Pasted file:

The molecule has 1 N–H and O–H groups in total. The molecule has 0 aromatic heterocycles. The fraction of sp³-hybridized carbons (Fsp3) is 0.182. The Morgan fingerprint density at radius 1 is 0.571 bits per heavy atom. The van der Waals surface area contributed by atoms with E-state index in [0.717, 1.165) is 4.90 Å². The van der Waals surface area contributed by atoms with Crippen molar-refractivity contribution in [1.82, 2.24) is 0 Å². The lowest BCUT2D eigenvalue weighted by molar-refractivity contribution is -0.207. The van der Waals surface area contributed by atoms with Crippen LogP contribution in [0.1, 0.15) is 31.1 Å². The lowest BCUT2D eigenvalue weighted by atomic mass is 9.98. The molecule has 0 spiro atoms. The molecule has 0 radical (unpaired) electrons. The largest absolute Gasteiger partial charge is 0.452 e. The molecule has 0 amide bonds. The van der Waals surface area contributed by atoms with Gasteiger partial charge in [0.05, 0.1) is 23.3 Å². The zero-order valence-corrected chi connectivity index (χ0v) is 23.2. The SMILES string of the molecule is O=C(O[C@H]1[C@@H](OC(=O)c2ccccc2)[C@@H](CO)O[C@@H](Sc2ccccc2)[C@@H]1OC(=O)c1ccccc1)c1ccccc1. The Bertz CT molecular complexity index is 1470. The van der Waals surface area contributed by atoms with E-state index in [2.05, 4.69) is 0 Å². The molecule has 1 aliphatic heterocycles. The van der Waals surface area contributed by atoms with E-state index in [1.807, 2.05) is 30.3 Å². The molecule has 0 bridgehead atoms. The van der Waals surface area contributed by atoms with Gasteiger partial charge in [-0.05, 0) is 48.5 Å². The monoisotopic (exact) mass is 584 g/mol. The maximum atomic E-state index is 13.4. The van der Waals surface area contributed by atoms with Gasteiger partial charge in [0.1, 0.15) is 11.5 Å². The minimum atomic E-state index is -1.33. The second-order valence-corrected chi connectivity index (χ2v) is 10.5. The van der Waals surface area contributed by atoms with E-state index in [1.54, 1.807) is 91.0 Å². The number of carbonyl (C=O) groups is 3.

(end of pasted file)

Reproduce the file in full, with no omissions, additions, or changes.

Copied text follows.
The molecule has 1 N–H and O–H groups in total. The molecule has 0 aromatic heterocycles. The fraction of sp³-hybridized carbons (Fsp3) is 0.182. The Morgan fingerprint density at radius 1 is 0.571 bits per heavy atom. The van der Waals surface area contributed by atoms with E-state index in [0.717, 1.165) is 4.90 Å². The van der Waals surface area contributed by atoms with Crippen molar-refractivity contribution in [1.82, 2.24) is 0 Å². The lowest BCUT2D eigenvalue weighted by molar-refractivity contribution is -0.207. The van der Waals surface area contributed by atoms with Crippen LogP contribution in [0.1, 0.15) is 31.1 Å². The lowest BCUT2D eigenvalue weighted by atomic mass is 9.98. The molecule has 0 spiro atoms. The molecule has 0 radical (unpaired) electrons. The largest absolute Gasteiger partial charge is 0.452 e. The molecule has 0 amide bonds. The van der Waals surface area contributed by atoms with Gasteiger partial charge in [0.05, 0.1) is 23.3 Å². The zero-order valence-corrected chi connectivity index (χ0v) is 23.2. The SMILES string of the molecule is O=C(O[C@H]1[C@@H](OC(=O)c2ccccc2)[C@@H](CO)O[C@@H](Sc2ccccc2)[C@@H]1OC(=O)c1ccccc1)c1ccccc1. The Bertz CT molecular complexity index is 1470. The van der Waals surface area contributed by atoms with E-state index in [2.05, 4.69) is 0 Å². The molecule has 1 aliphatic heterocycles. The van der Waals surface area contributed by atoms with E-state index in [1.807, 2.05) is 30.3 Å². The molecule has 0 bridgehead atoms. The van der Waals surface area contributed by atoms with Gasteiger partial charge in [-0.05, 0) is 48.5 Å². The monoisotopic (exact) mass is 584 g/mol. The maximum atomic E-state index is 13.4. The van der Waals surface area contributed by atoms with Gasteiger partial charge in [0.1, 0.15) is 11.5 Å². The minimum atomic E-state index is -1.33. The second-order valence-corrected chi connectivity index (χ2v) is 10.5. The van der Waals surface area contributed by atoms with E-state index in [1.54, 1.807) is 91.0 Å². The number of carbonyl (C=O) groups is 3.